Unfortunately, businesses have tended to hide behind carbon credits while making little effort to reduce actual emissions, leading to understandable accusations of greenwashing and an overall loss of trust in the concept of offsetting. Even more alarmingly, carbon offsetting projects have often been misleading and failed to deliver on their promises. Earlier this year, a stinging report into the carbon standards organization Verra, issuer of the Verified Carbon Standard (VCS), indicated that as little as 10% of its offsetting projects produce the emissions reductions they claim—while some projects are entirely fraudulent, producing no reduction at all.

In this context, it’s not surprising that the EU ETS has not permitted the use of international offset credits in its carbon market since 2020. However, as part of the agreement signed at COP26, polluters will be able to continue offsetting emissions, subject to certain criteria, and predictions are that this market could be worth $200 billion by 2050.

Whether it’s part of a cap-and-trade system or the voluntary market, it is crucial to ensure carbon offsetting projects are effective and genuine. As such, projects are required to adhere to principles of Additionality (must lead to a new and measurable reduction in emissions that would not have otherwise occurred), Permanence (must have long-term durability) and Verification (by an independent and accredited organization). Aside from the now-discredited VCS, independent standards include the Gold Standard, and the Climate Community and Biodiversity Standards (CCBS).

It is vital that carbon offsetting projects adhere to these principles—not just to ensure they contribute to the overall goal of reducing greenhouse gas emissions, but also to increase credibility and rebuild trust.

Satellite data monitoring offsetting

Many reforestation or carbon sequestering projects are located in remote or hard-to-reach areas, which presents a challenge for measuring their success. Here, satellites have significant advantages over aerial or drone monitoring, not to mention conventional in-person measurement, all of which are costly and time-consuming. Using SAR and multispectral data, combined with vegetation indices, biomass and carbon stocks can be estimated with a high degree of accuracy. Frequent revisits can confirm project permanence, and high-resolution imagery enables analysts to view activity in both the project area and control areas, to ensure additionality.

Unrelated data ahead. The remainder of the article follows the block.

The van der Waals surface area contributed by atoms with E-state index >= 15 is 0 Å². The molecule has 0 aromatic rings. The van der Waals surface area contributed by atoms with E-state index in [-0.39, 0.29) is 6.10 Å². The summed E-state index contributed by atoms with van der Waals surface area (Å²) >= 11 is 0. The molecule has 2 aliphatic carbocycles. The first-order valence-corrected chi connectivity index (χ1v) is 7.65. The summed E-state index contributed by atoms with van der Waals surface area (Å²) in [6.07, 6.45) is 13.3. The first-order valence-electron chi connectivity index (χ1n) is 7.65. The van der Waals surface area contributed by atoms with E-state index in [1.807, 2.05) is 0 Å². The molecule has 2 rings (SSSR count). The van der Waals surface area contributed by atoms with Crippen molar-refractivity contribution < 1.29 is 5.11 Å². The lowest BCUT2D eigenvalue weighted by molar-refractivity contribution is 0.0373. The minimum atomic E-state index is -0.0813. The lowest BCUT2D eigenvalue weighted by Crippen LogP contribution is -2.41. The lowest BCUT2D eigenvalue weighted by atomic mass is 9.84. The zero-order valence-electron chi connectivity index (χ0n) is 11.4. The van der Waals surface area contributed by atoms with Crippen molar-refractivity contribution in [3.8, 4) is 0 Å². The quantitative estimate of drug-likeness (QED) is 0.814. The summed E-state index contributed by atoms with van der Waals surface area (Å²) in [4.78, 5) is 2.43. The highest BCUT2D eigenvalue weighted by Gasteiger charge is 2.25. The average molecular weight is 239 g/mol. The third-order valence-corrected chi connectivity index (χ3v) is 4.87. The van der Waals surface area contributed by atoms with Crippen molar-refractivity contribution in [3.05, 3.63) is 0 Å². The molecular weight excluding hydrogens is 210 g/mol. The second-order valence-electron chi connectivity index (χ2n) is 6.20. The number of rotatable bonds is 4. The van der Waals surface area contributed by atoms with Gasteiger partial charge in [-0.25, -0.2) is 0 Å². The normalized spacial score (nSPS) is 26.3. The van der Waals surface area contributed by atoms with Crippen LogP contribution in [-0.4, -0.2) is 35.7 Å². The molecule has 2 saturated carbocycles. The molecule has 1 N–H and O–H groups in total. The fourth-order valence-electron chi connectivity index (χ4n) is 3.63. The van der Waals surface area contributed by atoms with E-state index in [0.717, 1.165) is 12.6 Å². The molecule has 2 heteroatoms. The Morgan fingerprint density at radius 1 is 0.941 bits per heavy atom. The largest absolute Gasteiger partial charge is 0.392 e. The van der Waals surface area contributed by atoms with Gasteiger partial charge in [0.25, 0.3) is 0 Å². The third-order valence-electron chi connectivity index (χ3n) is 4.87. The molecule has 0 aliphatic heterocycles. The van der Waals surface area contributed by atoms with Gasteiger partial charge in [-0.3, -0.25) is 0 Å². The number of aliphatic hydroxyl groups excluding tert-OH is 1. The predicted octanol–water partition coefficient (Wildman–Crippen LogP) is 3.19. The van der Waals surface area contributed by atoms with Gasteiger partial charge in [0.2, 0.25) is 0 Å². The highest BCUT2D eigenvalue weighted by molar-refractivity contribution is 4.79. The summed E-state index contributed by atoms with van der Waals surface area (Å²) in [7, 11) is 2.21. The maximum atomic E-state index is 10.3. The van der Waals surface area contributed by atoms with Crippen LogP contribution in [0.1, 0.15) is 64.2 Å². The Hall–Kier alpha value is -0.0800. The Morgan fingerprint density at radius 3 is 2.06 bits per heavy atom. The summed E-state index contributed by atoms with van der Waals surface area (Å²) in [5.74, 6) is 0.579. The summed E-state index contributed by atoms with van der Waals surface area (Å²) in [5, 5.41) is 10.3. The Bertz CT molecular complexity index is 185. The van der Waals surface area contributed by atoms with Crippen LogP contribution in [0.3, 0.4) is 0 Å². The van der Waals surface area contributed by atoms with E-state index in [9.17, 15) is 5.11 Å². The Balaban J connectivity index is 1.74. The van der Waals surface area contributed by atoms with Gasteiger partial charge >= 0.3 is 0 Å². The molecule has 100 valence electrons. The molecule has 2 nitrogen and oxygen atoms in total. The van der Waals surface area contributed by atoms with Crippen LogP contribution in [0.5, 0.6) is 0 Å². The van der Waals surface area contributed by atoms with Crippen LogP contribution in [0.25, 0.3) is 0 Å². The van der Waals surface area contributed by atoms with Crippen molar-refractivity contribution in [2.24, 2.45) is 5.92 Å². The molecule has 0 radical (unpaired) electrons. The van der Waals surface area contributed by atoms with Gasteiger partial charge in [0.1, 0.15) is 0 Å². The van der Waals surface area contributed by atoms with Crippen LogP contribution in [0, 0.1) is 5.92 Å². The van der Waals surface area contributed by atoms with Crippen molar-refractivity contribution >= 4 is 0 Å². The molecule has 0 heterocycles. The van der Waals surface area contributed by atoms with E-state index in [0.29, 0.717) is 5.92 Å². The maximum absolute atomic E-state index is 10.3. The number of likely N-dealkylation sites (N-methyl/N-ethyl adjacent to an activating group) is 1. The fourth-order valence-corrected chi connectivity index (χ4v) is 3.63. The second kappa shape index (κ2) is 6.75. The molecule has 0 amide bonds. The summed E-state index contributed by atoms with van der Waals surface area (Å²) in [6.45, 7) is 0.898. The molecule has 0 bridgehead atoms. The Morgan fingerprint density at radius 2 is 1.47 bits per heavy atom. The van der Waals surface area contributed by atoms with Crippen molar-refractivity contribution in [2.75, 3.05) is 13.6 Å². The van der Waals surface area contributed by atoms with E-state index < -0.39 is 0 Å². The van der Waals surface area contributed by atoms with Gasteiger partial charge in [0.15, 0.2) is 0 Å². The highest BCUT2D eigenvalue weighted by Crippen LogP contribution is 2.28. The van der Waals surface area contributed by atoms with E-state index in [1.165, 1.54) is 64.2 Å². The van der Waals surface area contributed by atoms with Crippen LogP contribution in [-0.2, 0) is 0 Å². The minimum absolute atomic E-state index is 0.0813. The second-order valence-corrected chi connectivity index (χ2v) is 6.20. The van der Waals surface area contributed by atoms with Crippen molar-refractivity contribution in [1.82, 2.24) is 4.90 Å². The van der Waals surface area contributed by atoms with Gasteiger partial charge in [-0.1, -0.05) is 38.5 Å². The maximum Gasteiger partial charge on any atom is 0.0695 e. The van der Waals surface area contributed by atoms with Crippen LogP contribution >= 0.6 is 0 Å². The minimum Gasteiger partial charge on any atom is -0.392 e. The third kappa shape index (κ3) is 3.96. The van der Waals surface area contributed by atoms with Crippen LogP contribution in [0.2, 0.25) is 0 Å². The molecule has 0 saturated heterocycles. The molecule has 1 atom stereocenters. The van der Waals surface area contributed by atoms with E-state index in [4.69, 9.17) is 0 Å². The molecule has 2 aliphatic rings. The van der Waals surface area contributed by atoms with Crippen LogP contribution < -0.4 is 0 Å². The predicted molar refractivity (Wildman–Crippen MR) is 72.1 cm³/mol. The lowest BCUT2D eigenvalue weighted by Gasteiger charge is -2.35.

There are now several companies turning to satellite data to verify the success of carbon offset projects. One such company is Pachama, which uses three types of satellite imagery—optical-infrared, radar, and lidar—in combination with artificial intelligence to monitor and verify the effectiveness of forest-based projects. They also provide a platform for businesses to discover and invest in high-quality carbon offset projects that meet strict additionality, permanence, and verification criteria.

British company Sylvera specializes in providing independent, data-driven assessments of carbon offset forestry projects using satellite data and advanced analytics. Sylvera’s platform offers project ratings that help businesses identify high-impact projects. Tel Aviv-based Albo Climate is another company using machine-learning algorithms and multispectral data to measure ‘above ground biomass’ (AGB) carbon stocks.

One of the most interesting companies in this sector is CarbonStack, increasing transparency through innovative use of two technologies. The company supports afforestation projects, using blockchain technology to make a publicly accessible ledger of activities, and also utilising satellite observation for forest monitoring. CarbonStack has partnered with UP42 to gather this high-resolution satellite data, using imagery from the Pléaides Neo constellation, whose 30cm resolution enables the company to identify individual trees. The relationship enabled Carbon Stack to monitor 50,000 trees planted across Europe in 2022—and provided significant time and cost savings when compared with drone or aerial photography.